In a service business, anytime you deliver services without prior payment, you’re extending the customer credit. You are spending your time and money for the customer with the promise that they’ll reimburse you when the job is done. Even if you collect a deposit, you are financing the remaining portion of the outstanding balance.
Credit terms can be useful as a marketing tool. Offering credit can have a positive effect on your sales and make you more competitive. But you have to be careful because it also places your business at risk and has a draining effect on your cash flow.
The risk you take is that the customer won’t pay you at the agreed time—or at all. This is not a consideration to take lightly, especially if you offer credit terms to every customer. Over time, an aging recievables report can wreak havoc on your profitability and your sanity.
So while offering credit is something you can use to boost sales, you should grant this privilege carefully.
Creating a Credit Policy
The best way to protect your business is to establish a clear-cut credit policy. The policy should cover, in no uncertain terms, the following things:
1. Whether you offer credit terms at all
You have every right to withhold credit if you feel this is the best decision for your business.
2. What your available credit terms are
This may be as simple as ‘pay upon completion’ or a deposit/milestone arrangement like ‘50% before start, remainder on completion.’ It can also be a more structured long-term arrangement, such as 3, 6 or 12 month financing with compound interest.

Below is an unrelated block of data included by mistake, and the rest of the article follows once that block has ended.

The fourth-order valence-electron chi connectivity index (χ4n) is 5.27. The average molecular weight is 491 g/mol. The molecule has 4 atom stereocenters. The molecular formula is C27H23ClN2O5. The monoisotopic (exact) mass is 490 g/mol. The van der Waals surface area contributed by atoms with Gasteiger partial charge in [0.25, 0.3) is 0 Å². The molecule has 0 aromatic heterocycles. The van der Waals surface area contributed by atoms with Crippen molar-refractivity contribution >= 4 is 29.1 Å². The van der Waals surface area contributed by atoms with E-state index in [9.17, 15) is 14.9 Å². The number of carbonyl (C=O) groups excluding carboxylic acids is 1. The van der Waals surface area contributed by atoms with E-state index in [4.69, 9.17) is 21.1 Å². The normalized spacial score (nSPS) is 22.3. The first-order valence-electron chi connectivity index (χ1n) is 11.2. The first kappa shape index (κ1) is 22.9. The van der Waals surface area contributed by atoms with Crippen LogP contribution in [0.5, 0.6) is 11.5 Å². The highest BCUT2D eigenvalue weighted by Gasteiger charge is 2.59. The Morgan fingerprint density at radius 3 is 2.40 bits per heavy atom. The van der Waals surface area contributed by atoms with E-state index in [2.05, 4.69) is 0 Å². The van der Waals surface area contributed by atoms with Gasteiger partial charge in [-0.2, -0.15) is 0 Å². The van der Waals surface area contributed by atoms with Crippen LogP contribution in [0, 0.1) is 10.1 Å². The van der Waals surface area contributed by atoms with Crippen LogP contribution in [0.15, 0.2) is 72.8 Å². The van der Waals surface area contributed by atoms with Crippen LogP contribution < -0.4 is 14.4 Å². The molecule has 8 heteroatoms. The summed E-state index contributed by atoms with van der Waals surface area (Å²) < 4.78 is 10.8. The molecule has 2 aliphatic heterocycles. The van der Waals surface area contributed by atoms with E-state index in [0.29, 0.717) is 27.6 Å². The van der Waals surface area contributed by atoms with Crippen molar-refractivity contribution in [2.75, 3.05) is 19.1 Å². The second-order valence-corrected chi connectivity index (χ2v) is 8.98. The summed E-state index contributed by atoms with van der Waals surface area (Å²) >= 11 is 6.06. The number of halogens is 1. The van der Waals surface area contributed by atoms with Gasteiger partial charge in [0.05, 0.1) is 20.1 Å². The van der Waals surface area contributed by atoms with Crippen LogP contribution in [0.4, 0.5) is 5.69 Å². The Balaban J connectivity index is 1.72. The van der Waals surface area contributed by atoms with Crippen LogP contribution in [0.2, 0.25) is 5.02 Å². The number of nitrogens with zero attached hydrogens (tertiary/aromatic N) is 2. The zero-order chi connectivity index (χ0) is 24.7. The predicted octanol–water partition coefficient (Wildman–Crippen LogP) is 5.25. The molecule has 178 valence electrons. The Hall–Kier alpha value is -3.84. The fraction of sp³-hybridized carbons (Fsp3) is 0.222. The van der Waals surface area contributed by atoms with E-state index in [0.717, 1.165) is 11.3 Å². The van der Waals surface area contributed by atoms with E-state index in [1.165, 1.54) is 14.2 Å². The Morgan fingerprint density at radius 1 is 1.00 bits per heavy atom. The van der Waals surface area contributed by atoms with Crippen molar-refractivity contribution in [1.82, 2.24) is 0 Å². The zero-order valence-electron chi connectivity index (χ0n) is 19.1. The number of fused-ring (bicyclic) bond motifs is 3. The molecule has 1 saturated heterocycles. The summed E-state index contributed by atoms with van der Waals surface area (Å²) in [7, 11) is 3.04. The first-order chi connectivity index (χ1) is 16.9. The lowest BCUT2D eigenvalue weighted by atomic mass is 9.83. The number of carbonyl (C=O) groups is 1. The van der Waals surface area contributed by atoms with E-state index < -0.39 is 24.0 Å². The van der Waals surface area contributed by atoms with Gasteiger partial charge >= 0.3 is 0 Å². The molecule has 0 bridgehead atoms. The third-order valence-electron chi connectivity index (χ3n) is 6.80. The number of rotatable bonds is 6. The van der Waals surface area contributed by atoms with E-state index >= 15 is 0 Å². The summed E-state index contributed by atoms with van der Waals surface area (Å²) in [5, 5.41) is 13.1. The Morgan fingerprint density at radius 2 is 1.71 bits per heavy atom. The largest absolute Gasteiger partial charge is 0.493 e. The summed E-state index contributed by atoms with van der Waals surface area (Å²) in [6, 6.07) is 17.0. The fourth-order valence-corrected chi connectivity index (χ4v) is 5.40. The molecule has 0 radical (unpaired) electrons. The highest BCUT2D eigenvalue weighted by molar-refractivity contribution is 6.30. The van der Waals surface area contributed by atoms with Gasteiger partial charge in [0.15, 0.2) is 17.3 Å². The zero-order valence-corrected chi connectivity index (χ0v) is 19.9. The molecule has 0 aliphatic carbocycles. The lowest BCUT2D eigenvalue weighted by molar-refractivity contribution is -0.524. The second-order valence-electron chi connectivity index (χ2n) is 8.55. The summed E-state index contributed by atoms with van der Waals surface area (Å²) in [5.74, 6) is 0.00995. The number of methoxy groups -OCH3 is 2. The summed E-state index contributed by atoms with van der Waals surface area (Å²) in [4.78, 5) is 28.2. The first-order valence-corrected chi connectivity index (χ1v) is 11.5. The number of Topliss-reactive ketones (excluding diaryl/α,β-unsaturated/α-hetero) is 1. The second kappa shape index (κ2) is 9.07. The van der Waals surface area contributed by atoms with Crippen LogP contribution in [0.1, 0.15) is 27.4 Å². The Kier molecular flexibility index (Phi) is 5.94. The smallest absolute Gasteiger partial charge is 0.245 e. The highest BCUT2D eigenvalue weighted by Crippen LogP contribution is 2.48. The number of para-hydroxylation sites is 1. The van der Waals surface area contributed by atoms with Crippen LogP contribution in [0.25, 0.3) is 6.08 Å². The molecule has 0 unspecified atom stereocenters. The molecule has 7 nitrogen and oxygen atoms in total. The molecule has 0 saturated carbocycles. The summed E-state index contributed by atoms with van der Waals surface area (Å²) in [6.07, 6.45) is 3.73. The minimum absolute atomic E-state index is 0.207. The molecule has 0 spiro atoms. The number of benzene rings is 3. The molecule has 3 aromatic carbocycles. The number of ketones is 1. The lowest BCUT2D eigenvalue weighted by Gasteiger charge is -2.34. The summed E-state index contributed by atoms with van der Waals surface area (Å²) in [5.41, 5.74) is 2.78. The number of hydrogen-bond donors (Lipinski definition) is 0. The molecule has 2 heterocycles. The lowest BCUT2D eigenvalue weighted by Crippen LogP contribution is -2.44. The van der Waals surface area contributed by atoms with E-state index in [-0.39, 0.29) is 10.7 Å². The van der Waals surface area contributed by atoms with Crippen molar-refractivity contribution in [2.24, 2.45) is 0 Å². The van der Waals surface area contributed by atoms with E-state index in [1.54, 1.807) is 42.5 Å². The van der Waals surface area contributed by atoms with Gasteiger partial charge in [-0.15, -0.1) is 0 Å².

3. Which products, services, and situations qualify for credit terms
You may decide to offer credit terms for everything you sell. You can also offer credit only on projects of a minimum size, or on certain products or services. Some businesses may offer special credit terms for a limited time to boost sales on a particular product (the car industry is famous for this.)
4. Financing charges
It is in your rights to apply a financing charge for extending credit, especially on long term arrangements. The money the customer borrows could be earning you interest from investments, and your financing charge compensates for this loss. This section of your policy should detail what the charges are and how they are calculated (eg compounded monthly, flat fee, etc.)
5. What the process for applying for credit is
This section details the process and paperwork the customer must complete in order to apply for credit. Accompanying forms such as a credit application and contract should also be created.
6. How credit applications are evaluated.
This dictates what criteria is used to determine whether you will extend credit, and on what terms. You may decide to vet every application with the credit bureau and/or require references. Some companies may establish a rating system based on a number of factors such as company age, size, payment history, etc. Or, it may be as simple as a manager making the final call.
7. How payments are billed and the payment terms.
Your policy should clearly state how and when a customer will repay the money you borrowed them. It should spell out when and how you bill, how long a customer has to pay the invoice, and what payment methods are accepted. If you offer repayment over a certain time period, this should state what interval you will collect payments (eg the first or fifteenth day of the month.) If you offer incremental payments as the project progresses, make sure to clealry define what triggers each payment (eg completion of certain milestones, signoffs on plans or designs, etc.) This is something that should also be in your proposal and/or contract.
8. Financial rewards/penalties for good/poor payment performance.